Sunday, April 21, 2013

Budgeting Pays

Gordon Pape had an article in the Toronto Star recently on budgeting. The average Canadian spends their money on:

27% Housing
19% Transportation
16% Food
12% Household operations and furnishings
12% Recreation, education, reading
6% Clothing and footwear
5% Health and personal care
3% Tobacco and alcohol
based on a 2009 survey from Statistics Canada, using after-tax dollars
Most families seem to fly by the seat of their pants, which may explain why our personal debt has hit record levels. Fresh Statistics Canada data shows the ratio of debt to personal disposable income rose to 152 per cent last quarter, up from 150.6 at the end of 2011.

What’s missing from this list?
Debt Repayment – specifically credit card balances, student loans, line of credit repayments, etc.
Savings – the rule of thumb is you should aim to save 10 per cent of your income in some form or another.
So you need to add both of these items to your list.
If you already have a budget, start by comparing the average percentages to your own household allocations. If you are spending more than you should in some categories ask yourself why. See if there are some savings opportunities available and, if so, make revisions.

If you don’t know what you are spending your money on – now is a great time to start. Send me an email and I can send you a worksheet you can use to track where you are currently spending your money. Once you know where you are spending your money, you can develop a budget that you can live with.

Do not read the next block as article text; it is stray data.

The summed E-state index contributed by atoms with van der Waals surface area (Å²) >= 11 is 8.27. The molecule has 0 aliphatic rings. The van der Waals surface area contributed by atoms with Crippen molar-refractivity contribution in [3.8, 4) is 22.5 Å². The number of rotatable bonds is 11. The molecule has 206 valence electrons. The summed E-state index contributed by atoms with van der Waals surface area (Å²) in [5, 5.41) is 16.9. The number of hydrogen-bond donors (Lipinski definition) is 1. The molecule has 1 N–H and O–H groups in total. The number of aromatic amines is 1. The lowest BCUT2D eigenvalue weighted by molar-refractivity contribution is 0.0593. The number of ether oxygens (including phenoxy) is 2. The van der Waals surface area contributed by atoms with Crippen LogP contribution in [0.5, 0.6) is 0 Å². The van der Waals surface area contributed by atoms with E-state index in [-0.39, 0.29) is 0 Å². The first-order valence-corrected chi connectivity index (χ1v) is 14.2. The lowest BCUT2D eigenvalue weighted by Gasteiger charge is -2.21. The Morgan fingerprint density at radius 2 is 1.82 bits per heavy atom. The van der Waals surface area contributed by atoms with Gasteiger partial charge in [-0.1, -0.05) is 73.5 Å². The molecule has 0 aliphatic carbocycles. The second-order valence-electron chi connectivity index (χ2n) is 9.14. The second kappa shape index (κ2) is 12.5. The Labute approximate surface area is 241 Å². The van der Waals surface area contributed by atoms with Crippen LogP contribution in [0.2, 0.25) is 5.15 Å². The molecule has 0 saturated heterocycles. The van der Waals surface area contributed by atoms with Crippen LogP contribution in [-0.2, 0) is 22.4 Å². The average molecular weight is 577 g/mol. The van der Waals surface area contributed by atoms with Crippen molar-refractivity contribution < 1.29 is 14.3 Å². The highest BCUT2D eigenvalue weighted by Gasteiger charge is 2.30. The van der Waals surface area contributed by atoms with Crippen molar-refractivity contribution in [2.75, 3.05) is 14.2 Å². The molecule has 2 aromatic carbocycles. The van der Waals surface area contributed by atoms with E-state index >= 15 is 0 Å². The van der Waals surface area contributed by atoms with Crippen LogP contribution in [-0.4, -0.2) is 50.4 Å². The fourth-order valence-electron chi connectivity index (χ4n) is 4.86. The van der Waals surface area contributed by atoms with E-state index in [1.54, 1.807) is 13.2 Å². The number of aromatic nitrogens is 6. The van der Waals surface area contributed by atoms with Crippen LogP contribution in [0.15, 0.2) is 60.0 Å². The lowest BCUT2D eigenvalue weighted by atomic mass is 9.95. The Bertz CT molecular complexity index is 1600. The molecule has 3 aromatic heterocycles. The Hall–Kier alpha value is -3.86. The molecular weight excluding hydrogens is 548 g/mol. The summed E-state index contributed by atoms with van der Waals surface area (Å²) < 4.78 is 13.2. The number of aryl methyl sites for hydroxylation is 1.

Just remember – your budget must balance – or you end up deeper in debt.

Budgeting can result in your having more money at the end of the month (also you’ll sleep better.) So get started now.  Call me if you need assistance.

Friday, April 19, 2013

2012 Tax Tips

It’s tax time in Canada.  If you are like most people, in March you assemble all of the required pieces of paper so that you can complete your tax filing by the April 30th deadline.  Most people who expect money back, file early, while those who owe money wait until the end of April.

In order to help you get ready, here is a list of tax tips I’ve put together, based on my readings of the “experts” and information from Canada Revenue Agency (CRA). 

To ensure that you maximize your deductions, you should always get tax advice from a qualified tax practitioner.

1. Ontario healthy homes renovation tax credit. A new refundable tax credit of 15 per cent of eligible expenses is available for Ontario residents over age 65 who spent money to make their home safer. The deduction is also available to those who live with a family member who is a senior.  
The type of eligible expenses includes changes to make a first-floor or secondary suite for a senior. It also includes grab bars and handrails, wheelchair ramps, walk-in bathtubs, no-slip flooring and hands free taps and hand held showers. Wheelchairs or walkers are not deductible, nor are general repairs incurred to increase the value of the home. 

For more information check this link